The problem with Web-based e-mail is that Windows doesn't understand it. Right-click a file and select Send to and then Mail recipient, and Windows will open up whatever e-mail client happens to be installed as the default on your computer--even if you never use it. The same thing happens if you try to mail a file from Word, WinZip, or any other program with a similar feature. That is, unless you've installed and set up Affixa, which becomes Windows default mail program.
Then, when you mail a file from Windows Explorer or an application, Windows sends the command to Affixa, which uploads the file to your Gmail, Yahoo, or Zimbra account, creating a message with the file attached in your Drafts folder. An Affixa option will open your mail account in a new browser tab after the upload; depending on various factors, it may or may not open it right to your new message.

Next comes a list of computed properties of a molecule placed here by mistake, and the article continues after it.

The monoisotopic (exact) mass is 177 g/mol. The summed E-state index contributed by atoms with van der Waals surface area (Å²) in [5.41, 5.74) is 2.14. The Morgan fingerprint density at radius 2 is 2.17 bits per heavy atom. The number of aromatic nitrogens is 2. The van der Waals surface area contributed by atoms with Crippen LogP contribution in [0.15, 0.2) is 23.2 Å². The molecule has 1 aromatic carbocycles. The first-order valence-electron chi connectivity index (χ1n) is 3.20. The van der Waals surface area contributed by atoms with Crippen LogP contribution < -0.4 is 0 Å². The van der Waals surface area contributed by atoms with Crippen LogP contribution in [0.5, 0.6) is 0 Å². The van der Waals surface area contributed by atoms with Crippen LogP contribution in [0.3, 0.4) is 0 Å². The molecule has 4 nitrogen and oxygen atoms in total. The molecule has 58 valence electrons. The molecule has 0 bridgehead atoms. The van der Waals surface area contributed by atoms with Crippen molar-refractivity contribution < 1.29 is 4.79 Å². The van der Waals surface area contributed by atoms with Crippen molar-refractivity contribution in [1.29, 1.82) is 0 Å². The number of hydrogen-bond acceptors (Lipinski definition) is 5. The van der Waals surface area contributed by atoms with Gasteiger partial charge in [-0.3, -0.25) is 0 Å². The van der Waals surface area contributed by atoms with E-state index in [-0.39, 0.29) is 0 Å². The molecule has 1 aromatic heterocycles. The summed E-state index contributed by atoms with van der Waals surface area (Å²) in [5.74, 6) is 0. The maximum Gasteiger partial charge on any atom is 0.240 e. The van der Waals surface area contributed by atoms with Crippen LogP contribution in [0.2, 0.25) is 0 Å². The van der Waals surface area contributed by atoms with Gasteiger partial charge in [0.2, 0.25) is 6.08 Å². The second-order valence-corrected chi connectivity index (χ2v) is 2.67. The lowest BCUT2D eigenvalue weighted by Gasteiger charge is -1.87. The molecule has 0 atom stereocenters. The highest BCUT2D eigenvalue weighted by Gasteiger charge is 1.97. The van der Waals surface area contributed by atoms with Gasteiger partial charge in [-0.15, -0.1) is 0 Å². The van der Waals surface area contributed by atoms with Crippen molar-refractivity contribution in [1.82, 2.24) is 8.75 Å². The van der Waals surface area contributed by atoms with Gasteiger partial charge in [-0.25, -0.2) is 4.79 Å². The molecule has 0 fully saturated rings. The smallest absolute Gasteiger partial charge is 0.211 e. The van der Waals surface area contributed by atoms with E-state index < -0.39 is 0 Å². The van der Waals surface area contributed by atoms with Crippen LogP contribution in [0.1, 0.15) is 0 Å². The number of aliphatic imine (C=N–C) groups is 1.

Affixa comes with a systray program that allows you to drop multiple files into one of several "baskets," that you can then upload either to your e-mail account or to the Drop.io file-sharing service. You don't need to run this program all the time, but you'll have to load it to change your account or other options.
Like every program, Affixa has its flaws. For instance, although I've successfully used it to send files from Windows Explorer, Microsoft Word, Windows Live Photo Gallery, and WinZip, it simply won't work with 7-Zip (Affixa's developer is aware of this problem and plans to work on it).
Affixa Basic is free for personal use. For £2 (about $3 on the date this review was posted) a year, you can have the full version, which handles multiple accounts and can zip and mail your files. Some users have reported minor problems with this software on x64 systems.